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Targeted nanoparticle-mediated LHPP for melanoma treatment

Authors Zhang Q, Xiong M, Liu J, Wang S, Du T, Kang T, Liu Y, Cheng H, Huang M, Gou M

Received 29 November 2018

Accepted for publication 12 March 2019

Published 10 May 2019 Volume 2019:14 Pages 3455—3468


Checked for plagiarism Yes

Review by Single anonymous peer review

Peer reviewer comments 3

Editor who approved publication: Dr Linlin Sun

Qianqian Zhang,1,2,* Meimei Xiong,2,* Jinlu Liu,1,2 Shuai Wang,2 Ting Du,2 Tianyi Kang,2 Yu Liu,2 Hao Cheng,2 Meijuan Huang,1 Maling Gou2

1Department of Thoracic Oncology, West China Hospital, Sichuan University, Chengdu, 610041, People’s Republic of China; 2State Key Laboratory of Biotherapy and Cancer Center, West China Hospital, Sichuan University, Chengdu 610041, People’s Republic of China

*These authors contributed equally to this work

Background: Phospholysine phosphohistidine inorganic pyrophosphate phosphatase (LHPP) is a novel tumor suppressor. However, whether LHPP is effective to melanoma has not been investigated. Gene therapy provides a new strategy for the treatment of melanoma. Currently, it suffers from the lack of safe and effective gene delivery systems.
Methods: A CRGDKGPDC peptide (iRGD) modified hybrid monomethoxy poly(ethylene glycol)-poly(D,L-lactide) nanoparticle (iDPP) was prepared and complexed with a LHPP plasmid, forming an iDPP/LHPP nanocomplex. The iDPP/LHPP nanocomplex was characterized by particle size distribution, zeta potential, morphology, cytotoxicity, and transfection efficiency. The antitumor efficacy of the nanocomplex against melanoma was studied both in vitro and in vivo. Further, the potential epigenetic changes in melanoma induced by iDPP/LHPP nanocomplex were evaluated.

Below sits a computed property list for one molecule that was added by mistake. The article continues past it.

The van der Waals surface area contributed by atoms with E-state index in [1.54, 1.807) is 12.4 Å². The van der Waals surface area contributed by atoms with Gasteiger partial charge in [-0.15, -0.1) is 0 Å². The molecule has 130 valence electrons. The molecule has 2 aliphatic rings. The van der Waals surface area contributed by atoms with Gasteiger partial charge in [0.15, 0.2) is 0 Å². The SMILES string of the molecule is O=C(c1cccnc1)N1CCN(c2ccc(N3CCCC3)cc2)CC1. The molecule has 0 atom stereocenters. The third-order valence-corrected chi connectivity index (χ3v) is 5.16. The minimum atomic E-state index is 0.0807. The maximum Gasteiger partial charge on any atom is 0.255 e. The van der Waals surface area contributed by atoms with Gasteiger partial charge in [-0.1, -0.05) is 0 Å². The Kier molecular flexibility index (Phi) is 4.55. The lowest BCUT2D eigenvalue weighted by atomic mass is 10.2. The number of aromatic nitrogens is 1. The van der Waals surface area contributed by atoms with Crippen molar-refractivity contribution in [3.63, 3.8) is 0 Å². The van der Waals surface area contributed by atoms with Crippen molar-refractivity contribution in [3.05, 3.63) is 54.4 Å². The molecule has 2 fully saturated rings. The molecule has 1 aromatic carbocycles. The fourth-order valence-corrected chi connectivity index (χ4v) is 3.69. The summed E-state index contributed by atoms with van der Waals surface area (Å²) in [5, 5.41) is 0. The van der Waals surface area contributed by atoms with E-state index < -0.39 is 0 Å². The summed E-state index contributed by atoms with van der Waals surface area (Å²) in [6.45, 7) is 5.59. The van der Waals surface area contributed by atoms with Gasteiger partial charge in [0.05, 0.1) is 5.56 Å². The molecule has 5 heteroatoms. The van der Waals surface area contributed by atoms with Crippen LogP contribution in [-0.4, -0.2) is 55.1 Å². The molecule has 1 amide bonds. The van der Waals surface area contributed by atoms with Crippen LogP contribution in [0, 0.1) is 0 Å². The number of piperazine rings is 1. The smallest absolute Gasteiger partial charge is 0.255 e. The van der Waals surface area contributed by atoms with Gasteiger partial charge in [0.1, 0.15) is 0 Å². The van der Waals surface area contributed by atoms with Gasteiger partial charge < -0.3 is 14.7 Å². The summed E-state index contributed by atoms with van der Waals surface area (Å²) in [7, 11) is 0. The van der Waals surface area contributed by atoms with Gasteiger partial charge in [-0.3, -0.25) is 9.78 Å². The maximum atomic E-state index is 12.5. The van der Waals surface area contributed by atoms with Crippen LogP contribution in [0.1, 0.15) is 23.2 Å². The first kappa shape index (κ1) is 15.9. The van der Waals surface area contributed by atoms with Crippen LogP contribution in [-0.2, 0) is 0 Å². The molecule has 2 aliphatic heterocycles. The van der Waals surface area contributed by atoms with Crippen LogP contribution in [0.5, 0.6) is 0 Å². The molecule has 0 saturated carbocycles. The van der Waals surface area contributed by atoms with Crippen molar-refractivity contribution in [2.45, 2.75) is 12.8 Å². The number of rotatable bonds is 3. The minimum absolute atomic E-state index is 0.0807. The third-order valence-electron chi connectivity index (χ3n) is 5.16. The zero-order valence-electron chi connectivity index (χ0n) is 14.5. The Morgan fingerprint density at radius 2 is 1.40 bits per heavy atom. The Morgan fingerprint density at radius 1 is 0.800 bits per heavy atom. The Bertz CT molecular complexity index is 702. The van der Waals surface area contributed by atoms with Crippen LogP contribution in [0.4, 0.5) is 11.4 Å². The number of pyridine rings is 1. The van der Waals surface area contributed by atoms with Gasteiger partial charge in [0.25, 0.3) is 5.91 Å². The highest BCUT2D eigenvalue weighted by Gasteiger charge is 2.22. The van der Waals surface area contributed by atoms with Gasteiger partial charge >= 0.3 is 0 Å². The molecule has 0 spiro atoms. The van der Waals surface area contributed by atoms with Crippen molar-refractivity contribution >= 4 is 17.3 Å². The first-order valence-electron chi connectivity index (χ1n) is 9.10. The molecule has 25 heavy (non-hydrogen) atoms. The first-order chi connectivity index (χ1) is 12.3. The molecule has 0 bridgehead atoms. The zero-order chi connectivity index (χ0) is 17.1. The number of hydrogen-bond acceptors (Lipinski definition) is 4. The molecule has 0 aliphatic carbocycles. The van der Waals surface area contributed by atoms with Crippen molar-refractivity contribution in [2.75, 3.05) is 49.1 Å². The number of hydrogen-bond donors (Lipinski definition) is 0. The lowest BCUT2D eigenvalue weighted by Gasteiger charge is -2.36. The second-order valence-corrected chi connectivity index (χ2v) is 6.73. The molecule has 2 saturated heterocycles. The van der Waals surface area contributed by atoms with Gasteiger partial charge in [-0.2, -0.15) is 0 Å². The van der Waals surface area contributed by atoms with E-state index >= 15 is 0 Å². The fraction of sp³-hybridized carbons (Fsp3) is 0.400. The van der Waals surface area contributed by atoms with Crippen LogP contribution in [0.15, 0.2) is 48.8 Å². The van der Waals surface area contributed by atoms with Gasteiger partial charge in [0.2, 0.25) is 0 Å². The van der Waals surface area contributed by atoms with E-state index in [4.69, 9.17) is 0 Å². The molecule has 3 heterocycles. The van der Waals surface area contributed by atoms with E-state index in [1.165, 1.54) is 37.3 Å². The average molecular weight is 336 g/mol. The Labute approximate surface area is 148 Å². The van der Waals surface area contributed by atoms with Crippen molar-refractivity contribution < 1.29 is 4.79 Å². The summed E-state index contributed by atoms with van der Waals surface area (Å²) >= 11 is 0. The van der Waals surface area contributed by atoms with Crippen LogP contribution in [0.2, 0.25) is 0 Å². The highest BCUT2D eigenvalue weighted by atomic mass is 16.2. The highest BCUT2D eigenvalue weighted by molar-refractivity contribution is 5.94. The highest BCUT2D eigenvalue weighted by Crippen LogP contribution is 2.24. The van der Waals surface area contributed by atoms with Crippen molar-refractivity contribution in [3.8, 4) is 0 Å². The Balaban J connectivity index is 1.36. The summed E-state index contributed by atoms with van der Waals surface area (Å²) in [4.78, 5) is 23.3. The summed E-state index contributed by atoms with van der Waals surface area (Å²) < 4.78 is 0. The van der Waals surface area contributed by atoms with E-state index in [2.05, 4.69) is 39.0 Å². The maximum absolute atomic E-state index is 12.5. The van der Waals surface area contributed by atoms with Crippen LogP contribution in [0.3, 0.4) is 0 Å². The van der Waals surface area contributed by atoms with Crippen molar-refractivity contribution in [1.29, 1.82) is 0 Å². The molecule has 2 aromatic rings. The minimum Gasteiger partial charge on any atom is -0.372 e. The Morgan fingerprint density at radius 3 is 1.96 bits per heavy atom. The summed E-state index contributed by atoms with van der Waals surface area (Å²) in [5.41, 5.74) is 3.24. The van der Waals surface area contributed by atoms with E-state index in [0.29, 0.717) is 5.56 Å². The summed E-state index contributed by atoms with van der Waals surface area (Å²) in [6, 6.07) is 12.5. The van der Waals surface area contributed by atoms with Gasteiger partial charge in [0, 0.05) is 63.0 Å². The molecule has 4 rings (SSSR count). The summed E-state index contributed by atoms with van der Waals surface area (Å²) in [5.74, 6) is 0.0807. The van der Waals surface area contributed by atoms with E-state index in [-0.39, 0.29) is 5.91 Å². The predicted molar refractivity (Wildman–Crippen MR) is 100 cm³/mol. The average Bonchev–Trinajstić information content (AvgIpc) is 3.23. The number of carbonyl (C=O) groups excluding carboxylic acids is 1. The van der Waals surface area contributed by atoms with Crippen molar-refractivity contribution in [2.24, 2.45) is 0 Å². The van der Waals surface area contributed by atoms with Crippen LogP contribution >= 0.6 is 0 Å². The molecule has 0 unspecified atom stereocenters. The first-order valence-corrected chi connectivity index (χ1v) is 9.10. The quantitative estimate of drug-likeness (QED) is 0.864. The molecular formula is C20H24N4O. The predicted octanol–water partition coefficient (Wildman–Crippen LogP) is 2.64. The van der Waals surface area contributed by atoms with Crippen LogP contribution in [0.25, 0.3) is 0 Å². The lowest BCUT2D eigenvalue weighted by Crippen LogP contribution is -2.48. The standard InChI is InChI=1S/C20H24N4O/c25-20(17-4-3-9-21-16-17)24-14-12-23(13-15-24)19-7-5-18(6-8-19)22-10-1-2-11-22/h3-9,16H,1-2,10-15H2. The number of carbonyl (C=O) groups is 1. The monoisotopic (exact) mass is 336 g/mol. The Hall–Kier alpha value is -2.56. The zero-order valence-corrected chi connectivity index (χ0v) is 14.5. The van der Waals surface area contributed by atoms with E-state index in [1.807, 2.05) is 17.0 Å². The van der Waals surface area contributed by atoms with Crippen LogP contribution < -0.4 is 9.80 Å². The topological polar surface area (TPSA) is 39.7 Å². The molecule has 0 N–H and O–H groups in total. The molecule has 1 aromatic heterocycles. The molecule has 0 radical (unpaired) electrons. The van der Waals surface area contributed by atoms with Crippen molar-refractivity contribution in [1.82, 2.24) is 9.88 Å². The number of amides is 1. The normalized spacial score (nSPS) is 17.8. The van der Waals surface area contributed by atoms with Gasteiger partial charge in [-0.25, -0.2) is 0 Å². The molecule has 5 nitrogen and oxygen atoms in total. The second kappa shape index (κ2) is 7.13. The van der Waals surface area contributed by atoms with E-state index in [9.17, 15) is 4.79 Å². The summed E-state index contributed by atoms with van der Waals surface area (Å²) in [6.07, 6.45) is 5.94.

Results: The iDPP/LHPP nanocomplex showed high transfection efficiency and low toxicity. Moreover, the nanocomplex displayed a neutral charge that can meet the requirement of intravenous injection for targeted gene therapy. In vitro and in vivo experiments indicated that the iDPP/LHPP nanocomplex significantly inhibited the melanoma growth without causing notable adverse effects. We also found that LHPP played an important role in epigenetics. It regulated the expression of genes related to the proliferation and apoptosis chiefly at the level of transcription.
Conclusion: This work demonstrates that the iDPP nanoparticle-delivered LHPP gene has a potential application in melanoma therapy through regulation of the genes associated with epigenetics.

Keywords: melanoma, LHPP, nanoparticle, gene therapy, epigenetics

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